The free exhibition will be held at gallery@oxo in London from June 21-25.


Check out some of the art created by the young refugees, and hear their stories to further understand what their lives are really like:

1. "A Journey By Boat"

"This drawing shows a young female refugee's experience of crossing the Mediterranean Sea in a small and overcrowded boat. She can name every single person in the picture. A large group of people huddles closely together on the deck of a ship. Most, but not all, are wearing life jackets. More than 5,000 refugees lost their lives crossing the Mediterranean Sea in 2016. The boats in which they attempt to cross are often not sea-worthy and overcrowded. Some die of exposure and dehydration during the crossing. Others suffer burns or poisoning from sitting too close to the boat's' diesel engine."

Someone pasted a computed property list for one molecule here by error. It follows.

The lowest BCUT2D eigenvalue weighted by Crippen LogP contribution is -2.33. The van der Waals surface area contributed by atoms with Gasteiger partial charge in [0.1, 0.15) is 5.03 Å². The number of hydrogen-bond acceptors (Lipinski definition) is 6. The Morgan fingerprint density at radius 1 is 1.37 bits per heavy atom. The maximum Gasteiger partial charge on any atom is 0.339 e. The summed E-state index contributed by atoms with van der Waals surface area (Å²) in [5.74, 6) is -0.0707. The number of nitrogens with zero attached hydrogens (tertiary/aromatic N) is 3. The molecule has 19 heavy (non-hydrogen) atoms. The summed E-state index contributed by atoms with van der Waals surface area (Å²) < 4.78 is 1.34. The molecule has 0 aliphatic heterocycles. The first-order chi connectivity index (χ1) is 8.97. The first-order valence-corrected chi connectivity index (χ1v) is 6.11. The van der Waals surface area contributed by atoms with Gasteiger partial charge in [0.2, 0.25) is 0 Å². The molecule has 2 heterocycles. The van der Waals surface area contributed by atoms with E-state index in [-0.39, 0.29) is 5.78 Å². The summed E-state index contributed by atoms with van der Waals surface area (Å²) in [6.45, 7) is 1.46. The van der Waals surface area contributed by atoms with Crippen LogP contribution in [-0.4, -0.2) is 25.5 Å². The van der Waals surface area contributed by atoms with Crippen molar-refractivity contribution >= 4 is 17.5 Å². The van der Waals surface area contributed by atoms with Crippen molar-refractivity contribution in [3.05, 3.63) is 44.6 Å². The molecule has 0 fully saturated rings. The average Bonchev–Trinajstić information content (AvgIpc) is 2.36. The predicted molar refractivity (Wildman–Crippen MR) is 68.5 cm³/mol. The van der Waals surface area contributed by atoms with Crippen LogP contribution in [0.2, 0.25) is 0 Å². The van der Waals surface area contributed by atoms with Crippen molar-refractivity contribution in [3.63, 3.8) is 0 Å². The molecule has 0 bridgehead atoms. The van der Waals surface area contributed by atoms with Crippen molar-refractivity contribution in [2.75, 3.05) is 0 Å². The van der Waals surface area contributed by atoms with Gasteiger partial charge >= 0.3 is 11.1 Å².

2. "Hallo Frieden"

"'Hallo Frieden' is a print inspired by the kanga, a colorful textile worn in East Africa that often has proverbs and other phrases written on it. This piece has "peace' written in languages including English, German, Vietnamese, Spanish, Arabic, and Tigrinya, the main language spoken in Eritrea, and was created by a group of young refugees and asylum seekers who attend a British Red Cross project in Lewisham."

3. "Home"

"'Home' was created by four young refugees from Eritrea, inspired by the ceramics of Grayson Perry. It features their memories of home, including a family holding hands, and a market stall full of fruit and vegetables. Camels, mountains, a school, and a traditional Eritrean coffee ceremony are also pictured. Hundreds of thousands of people have fled Eritrea in recent years due to human rights concerns, including many young people at risk of military conscription."